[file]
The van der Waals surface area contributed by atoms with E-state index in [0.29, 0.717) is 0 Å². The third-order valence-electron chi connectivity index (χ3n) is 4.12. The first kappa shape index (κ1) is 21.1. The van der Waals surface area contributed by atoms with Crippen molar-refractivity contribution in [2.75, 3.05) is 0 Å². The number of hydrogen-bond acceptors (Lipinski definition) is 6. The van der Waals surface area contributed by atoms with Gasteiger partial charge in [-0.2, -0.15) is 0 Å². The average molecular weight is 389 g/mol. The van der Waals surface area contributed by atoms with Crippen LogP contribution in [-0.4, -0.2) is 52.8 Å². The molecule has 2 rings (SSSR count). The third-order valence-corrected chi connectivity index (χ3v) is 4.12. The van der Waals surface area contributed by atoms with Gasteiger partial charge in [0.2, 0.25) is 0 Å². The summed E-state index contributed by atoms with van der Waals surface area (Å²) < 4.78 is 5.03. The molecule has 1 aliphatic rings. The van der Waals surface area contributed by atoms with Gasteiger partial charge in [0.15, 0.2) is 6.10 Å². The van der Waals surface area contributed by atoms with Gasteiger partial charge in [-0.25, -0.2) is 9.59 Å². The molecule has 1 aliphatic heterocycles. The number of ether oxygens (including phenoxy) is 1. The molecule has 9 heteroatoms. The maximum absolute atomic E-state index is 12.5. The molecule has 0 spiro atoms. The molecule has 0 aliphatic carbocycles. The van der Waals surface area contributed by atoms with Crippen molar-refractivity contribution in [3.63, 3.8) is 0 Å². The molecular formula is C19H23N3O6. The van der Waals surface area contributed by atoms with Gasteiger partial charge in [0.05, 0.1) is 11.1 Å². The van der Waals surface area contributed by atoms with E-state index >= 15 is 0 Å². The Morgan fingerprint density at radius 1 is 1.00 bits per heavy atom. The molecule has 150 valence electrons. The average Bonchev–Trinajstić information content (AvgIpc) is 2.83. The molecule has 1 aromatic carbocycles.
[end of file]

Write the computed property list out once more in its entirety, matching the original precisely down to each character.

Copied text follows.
The van der Waals surface area contributed by atoms with E-state index in [0.29, 0.717) is 0 Å². The third-order valence-electron chi connectivity index (χ3n) is 4.12. The first kappa shape index (κ1) is 21.1. The van der Waals surface area contributed by atoms with Crippen molar-refractivity contribution in [2.75, 3.05) is 0 Å². The number of hydrogen-bond acceptors (Lipinski definition) is 6. The van der Waals surface area contributed by atoms with Gasteiger partial charge in [-0.2, -0.15) is 0 Å². The average molecular weight is 389 g/mol. The van der Waals surface area contributed by atoms with Crippen LogP contribution in [-0.4, -0.2) is 52.8 Å². The molecule has 2 rings (SSSR count). The third-order valence-corrected chi connectivity index (χ3v) is 4.12. The van der Waals surface area contributed by atoms with Gasteiger partial charge in [0.2, 0.25) is 0 Å². The summed E-state index contributed by atoms with van der Waals surface area (Å²) < 4.78 is 5.03. The molecule has 1 aliphatic rings. The van der Waals surface area contributed by atoms with Gasteiger partial charge in [0.15, 0.2) is 6.10 Å². The van der Waals surface area contributed by atoms with Gasteiger partial charge in [-0.25, -0.2) is 9.59 Å². The molecule has 1 aliphatic heterocycles. The number of ether oxygens (including phenoxy) is 1. The molecule has 9 heteroatoms. The maximum absolute atomic E-state index is 12.5. The molecule has 0 spiro atoms. The molecule has 0 aliphatic carbocycles. The van der Waals surface area contributed by atoms with Crippen molar-refractivity contribution in [3.63, 3.8) is 0 Å². The molecular formula is C19H23N3O6. The van der Waals surface area contributed by atoms with Gasteiger partial charge in [0.05, 0.1) is 11.1 Å². The van der Waals surface area contributed by atoms with E-state index >= 15 is 0 Å². The Morgan fingerprint density at radius 1 is 1.00 bits per heavy atom. The molecule has 150 valence electrons. The average Bonchev–Trinajstić information content (AvgIpc) is 2.83. The molecule has 1 aromatic carbocycles.